New iPhone hack raises the specter of smartphone viruses
Jul 30th 2009 2:00PM
Updated Oct 13th 2009 11:39AM
According to website QuickPWN, cybersecurity researcher Charles Miller discovered an SMS hack six weeks ago and reported it to Apple, which has yet to respond to the threat. Miller and cybersecurity researcher Collin Mulliner will explain their iPhone SMS attack today at the Black Hat cybersecurity conference in Las Vegas.
The concern is that once the technique is revealed, it may be used by others with malicious intent. The virus would come in the form of a text message, or SMS message, which stands for short message service. The text will contain a single square character, reports say. If you were to receive such a text, turn off your iPhone by holding down the home and power buttons and slide the red arrow across on the screen, or switch the iPhone into airplane mode.
"This is serious. The only thing you can do to prevent it is turn off your phone," said Miller, according to Reuters. "Someone could pretty quickly take over every iPhone in the world with this."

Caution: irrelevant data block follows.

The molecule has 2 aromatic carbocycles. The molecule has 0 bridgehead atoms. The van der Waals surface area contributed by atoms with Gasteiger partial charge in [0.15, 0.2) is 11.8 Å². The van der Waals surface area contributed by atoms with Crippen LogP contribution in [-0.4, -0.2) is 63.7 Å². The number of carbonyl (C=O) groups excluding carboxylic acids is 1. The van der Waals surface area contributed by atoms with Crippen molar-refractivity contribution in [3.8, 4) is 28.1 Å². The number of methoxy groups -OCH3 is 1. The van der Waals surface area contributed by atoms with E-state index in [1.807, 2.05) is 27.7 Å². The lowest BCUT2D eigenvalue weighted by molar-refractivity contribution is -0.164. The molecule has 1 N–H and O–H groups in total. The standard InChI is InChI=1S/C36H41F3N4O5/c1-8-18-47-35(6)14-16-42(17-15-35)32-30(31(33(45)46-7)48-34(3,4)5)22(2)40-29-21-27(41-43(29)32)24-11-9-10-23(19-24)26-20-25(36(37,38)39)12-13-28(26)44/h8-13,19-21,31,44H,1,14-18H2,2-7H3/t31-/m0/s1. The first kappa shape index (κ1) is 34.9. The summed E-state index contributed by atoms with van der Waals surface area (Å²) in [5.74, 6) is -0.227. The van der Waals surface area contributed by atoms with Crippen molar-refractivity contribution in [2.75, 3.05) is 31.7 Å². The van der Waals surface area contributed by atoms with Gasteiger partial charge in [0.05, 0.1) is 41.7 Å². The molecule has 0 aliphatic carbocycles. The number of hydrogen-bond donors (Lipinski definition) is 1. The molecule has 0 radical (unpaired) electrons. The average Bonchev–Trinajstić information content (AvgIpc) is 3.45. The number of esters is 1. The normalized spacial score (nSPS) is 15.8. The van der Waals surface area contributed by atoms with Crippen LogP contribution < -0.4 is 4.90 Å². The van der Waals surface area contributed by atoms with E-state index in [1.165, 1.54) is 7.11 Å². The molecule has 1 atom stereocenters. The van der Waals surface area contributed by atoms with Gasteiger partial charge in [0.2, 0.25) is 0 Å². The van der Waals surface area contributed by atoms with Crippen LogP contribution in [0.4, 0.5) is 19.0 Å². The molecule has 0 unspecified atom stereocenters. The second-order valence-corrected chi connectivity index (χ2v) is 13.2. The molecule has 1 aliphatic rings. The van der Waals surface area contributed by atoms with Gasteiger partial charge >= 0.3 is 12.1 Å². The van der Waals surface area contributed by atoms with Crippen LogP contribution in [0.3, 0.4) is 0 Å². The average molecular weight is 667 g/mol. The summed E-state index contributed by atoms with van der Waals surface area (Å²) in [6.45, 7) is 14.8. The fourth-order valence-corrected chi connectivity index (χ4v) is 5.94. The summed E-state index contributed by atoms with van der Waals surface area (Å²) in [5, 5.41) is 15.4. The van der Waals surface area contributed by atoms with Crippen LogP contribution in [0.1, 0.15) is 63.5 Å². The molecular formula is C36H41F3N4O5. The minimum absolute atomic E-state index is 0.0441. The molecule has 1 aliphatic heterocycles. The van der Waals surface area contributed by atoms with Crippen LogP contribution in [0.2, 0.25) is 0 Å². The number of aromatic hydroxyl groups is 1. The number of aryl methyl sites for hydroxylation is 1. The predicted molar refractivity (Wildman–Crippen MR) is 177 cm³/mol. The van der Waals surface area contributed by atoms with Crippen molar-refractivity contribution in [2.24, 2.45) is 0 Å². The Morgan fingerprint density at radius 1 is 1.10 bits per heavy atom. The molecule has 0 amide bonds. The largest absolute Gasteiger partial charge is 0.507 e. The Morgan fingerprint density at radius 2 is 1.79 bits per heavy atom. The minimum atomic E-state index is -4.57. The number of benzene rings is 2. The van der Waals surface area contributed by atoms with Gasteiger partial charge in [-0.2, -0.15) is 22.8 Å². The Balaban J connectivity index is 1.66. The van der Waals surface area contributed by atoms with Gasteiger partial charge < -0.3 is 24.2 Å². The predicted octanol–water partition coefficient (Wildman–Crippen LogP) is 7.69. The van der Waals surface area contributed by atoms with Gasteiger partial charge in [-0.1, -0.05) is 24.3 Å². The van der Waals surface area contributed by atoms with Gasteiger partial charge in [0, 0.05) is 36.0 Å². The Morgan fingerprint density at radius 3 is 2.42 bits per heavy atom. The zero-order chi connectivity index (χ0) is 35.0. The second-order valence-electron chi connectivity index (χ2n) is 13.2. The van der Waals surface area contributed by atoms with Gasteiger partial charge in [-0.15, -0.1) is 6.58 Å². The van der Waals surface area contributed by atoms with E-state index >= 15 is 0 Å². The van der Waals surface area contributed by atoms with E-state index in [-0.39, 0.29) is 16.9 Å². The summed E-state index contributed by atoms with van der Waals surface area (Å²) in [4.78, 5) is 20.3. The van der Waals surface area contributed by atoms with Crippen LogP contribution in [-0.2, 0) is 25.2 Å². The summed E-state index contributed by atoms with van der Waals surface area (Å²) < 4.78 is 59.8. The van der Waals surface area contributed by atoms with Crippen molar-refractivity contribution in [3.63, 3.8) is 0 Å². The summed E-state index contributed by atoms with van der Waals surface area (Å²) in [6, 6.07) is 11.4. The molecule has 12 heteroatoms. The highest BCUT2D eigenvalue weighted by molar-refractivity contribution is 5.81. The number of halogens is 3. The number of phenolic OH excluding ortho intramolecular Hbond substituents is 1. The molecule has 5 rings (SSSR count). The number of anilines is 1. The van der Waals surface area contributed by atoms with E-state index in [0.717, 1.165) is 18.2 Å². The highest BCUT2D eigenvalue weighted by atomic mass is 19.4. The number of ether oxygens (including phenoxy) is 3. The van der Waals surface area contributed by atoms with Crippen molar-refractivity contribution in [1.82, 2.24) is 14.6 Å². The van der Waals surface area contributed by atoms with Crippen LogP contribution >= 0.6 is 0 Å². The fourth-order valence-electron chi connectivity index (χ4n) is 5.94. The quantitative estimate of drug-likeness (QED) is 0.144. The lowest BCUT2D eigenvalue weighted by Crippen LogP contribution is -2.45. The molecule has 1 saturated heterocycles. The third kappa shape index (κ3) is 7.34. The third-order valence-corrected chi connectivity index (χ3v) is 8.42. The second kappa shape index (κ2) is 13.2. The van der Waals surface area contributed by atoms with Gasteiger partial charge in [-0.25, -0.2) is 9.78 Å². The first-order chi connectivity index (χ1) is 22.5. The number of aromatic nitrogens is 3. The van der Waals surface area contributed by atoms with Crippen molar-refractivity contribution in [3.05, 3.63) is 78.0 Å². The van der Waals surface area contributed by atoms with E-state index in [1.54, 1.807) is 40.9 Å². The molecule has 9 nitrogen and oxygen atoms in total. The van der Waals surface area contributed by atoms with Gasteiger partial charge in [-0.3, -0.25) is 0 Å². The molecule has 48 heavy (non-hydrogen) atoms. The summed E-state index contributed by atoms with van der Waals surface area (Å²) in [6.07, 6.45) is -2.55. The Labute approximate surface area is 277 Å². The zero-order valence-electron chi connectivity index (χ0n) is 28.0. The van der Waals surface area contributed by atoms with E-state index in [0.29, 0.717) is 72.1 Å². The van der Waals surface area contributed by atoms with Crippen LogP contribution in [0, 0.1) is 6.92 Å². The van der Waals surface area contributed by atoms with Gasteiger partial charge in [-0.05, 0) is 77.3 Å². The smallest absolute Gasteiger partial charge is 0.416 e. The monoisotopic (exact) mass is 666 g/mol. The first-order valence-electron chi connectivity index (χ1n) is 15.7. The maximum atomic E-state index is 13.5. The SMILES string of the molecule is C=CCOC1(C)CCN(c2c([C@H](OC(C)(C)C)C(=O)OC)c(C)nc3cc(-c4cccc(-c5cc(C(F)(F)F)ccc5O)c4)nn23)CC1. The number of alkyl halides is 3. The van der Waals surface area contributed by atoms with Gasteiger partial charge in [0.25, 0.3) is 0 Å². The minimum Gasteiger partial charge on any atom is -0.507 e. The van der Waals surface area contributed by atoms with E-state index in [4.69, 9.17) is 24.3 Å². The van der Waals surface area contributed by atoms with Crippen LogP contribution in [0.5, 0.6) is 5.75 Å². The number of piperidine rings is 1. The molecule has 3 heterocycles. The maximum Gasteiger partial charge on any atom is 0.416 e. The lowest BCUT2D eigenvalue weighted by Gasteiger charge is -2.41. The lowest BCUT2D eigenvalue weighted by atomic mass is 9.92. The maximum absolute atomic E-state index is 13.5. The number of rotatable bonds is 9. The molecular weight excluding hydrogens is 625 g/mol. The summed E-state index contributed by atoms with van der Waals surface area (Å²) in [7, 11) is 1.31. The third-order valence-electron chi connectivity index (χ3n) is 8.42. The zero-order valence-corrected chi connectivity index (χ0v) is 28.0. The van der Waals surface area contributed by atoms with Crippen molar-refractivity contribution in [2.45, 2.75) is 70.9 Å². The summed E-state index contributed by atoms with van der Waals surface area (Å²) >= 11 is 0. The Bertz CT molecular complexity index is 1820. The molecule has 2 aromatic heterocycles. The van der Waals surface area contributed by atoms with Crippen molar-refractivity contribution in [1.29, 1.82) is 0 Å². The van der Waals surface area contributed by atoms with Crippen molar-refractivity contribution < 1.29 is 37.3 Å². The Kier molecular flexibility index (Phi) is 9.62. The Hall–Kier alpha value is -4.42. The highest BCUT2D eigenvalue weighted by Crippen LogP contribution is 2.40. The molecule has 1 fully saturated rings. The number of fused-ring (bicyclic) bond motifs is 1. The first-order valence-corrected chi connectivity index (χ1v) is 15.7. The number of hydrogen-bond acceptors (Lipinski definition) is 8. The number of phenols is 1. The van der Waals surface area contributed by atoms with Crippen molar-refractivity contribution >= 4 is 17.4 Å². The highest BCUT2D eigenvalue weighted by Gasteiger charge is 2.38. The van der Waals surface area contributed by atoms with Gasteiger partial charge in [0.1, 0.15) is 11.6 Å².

A virus message would likely come from someone whose number you'd recognize because the attacker would need to know your number in order to access your phone, QuickPWN reported. Once a hacker accesses your phone, he can control it remotely.
Other flaws in the iPhone's security were recently revealed as forensics expert Jonathan Zdziarski was able to get beyond the iPhone 3GS's pass code PIN and backup encryption with relative ease, the International Business Times reported today.
This is the first iPhone virus that we're aware of at DailyFinance. If successfully unleashed, it would be a major blow to Apple, which has for years touted its superior security as a major strong point in the battle against Windows machines. As a top selling cell phone since its release two-years ago, a security flaw or series of issues for the iPhone could undermine the trust Apple has built with its customers. Folks at Apple press relations did not return DailyFinance's calls for comment.
Anthony Massucci is a senior writer for DailyFinance. You may follow him on Twitter at hianthony.